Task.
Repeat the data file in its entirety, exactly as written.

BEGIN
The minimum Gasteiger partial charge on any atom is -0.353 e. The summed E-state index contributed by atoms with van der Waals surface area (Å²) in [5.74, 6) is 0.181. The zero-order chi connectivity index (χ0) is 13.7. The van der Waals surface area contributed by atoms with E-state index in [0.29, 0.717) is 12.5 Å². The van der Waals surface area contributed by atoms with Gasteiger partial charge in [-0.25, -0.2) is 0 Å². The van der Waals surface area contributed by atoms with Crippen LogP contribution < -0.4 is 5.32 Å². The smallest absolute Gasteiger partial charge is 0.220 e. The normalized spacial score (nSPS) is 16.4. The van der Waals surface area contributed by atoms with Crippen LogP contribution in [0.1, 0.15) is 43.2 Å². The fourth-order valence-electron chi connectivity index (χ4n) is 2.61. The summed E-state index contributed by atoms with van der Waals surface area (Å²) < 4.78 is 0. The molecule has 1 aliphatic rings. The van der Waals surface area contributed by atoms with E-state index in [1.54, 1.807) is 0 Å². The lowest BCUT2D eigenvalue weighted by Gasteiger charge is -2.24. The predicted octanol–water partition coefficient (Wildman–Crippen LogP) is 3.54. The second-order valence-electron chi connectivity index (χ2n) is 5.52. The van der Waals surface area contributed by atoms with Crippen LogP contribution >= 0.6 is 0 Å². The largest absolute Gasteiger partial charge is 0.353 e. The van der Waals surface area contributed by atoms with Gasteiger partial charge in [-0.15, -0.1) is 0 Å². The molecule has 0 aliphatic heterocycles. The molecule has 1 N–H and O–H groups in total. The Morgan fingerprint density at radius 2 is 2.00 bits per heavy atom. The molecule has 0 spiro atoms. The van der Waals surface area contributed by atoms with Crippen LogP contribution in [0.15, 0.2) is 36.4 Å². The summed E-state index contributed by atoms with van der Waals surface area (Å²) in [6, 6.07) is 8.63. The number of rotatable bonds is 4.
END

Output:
The minimum Gasteiger partial charge on any atom is -0.353 e. The summed E-state index contributed by atoms with van der Waals surface area (Å²) in [5.74, 6) is 0.181. The zero-order chi connectivity index (χ0) is 13.7. The van der Waals surface area contributed by atoms with E-state index in [0.29, 0.717) is 12.5 Å². The van der Waals surface area contributed by atoms with Gasteiger partial charge in [-0.25, -0.2) is 0 Å². The van der Waals surface area contributed by atoms with Crippen LogP contribution < -0.4 is 5.32 Å². The smallest absolute Gasteiger partial charge is 0.220 e. The normalized spacial score (nSPS) is 16.4. The van der Waals surface area contributed by atoms with Crippen LogP contribution in [0.1, 0.15) is 43.2 Å². The fourth-order valence-electron chi connectivity index (χ4n) is 2.61. The summed E-state index contributed by atoms with van der Waals surface area (Å²) < 4.78 is 0. The molecule has 1 aliphatic rings. The van der Waals surface area contributed by atoms with E-state index in [1.54, 1.807) is 0 Å². The lowest BCUT2D eigenvalue weighted by Gasteiger charge is -2.24. The predicted octanol–water partition coefficient (Wildman–Crippen LogP) is 3.54. The second-order valence-electron chi connectivity index (χ2n) is 5.52. The van der Waals surface area contributed by atoms with Crippen LogP contribution >= 0.6 is 0 Å². The largest absolute Gasteiger partial charge is 0.353 e. The van der Waals surface area contributed by atoms with Gasteiger partial charge in [-0.15, -0.1) is 0 Å². The molecule has 0 aliphatic heterocycles. The molecule has 1 N–H and O–H groups in total. The Morgan fingerprint density at radius 2 is 2.00 bits per heavy atom. The molecule has 0 spiro atoms. The van der Waals surface area contributed by atoms with Crippen LogP contribution in [0.15, 0.2) is 36.4 Å². The summed E-state index contributed by atoms with van der Waals surface area (Å²) in [6, 6.07) is 8.63. The number of rotatable bonds is 4.